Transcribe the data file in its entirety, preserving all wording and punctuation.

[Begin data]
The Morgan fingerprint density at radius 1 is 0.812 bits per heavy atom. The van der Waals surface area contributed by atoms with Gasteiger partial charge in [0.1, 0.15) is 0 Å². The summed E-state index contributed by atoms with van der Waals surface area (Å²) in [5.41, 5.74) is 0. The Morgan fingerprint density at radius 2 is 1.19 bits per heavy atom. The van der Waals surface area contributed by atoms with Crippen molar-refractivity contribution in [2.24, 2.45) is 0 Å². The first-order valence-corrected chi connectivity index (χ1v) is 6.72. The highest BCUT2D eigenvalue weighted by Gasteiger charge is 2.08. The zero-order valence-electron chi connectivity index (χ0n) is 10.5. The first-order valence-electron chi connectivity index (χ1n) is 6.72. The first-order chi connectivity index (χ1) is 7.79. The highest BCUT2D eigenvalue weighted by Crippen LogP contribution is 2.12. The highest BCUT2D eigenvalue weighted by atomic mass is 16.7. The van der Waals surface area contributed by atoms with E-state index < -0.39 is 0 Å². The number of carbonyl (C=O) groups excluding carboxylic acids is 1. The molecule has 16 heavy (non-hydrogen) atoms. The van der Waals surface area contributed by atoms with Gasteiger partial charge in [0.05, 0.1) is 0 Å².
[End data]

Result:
The Morgan fingerprint density at radius 1 is 0.812 bits per heavy atom. The van der Waals surface area contributed by atoms with Gasteiger partial charge in [0.1, 0.15) is 0 Å². The summed E-state index contributed by atoms with van der Waals surface area (Å²) in [5.41, 5.74) is 0. The Morgan fingerprint density at radius 2 is 1.19 bits per heavy atom. The van der Waals surface area contributed by atoms with Crippen molar-refractivity contribution in [2.24, 2.45) is 0 Å². The first-order valence-corrected chi connectivity index (χ1v) is 6.72. The highest BCUT2D eigenvalue weighted by Gasteiger charge is 2.08. The zero-order valence-electron chi connectivity index (χ0n) is 10.5. The first-order valence-electron chi connectivity index (χ1n) is 6.72. The first-order chi connectivity index (χ1) is 7.79. The highest BCUT2D eigenvalue weighted by Crippen LogP contribution is 2.12. The highest BCUT2D eigenvalue weighted by atomic mass is 16.7. The van der Waals surface area contributed by atoms with E-state index < -0.39 is 0 Å². The number of carbonyl (C=O) groups excluding carboxylic acids is 1. The molecule has 16 heavy (non-hydrogen) atoms. The van der Waals surface area contributed by atoms with Gasteiger partial charge in [0.05, 0.1) is 0 Å².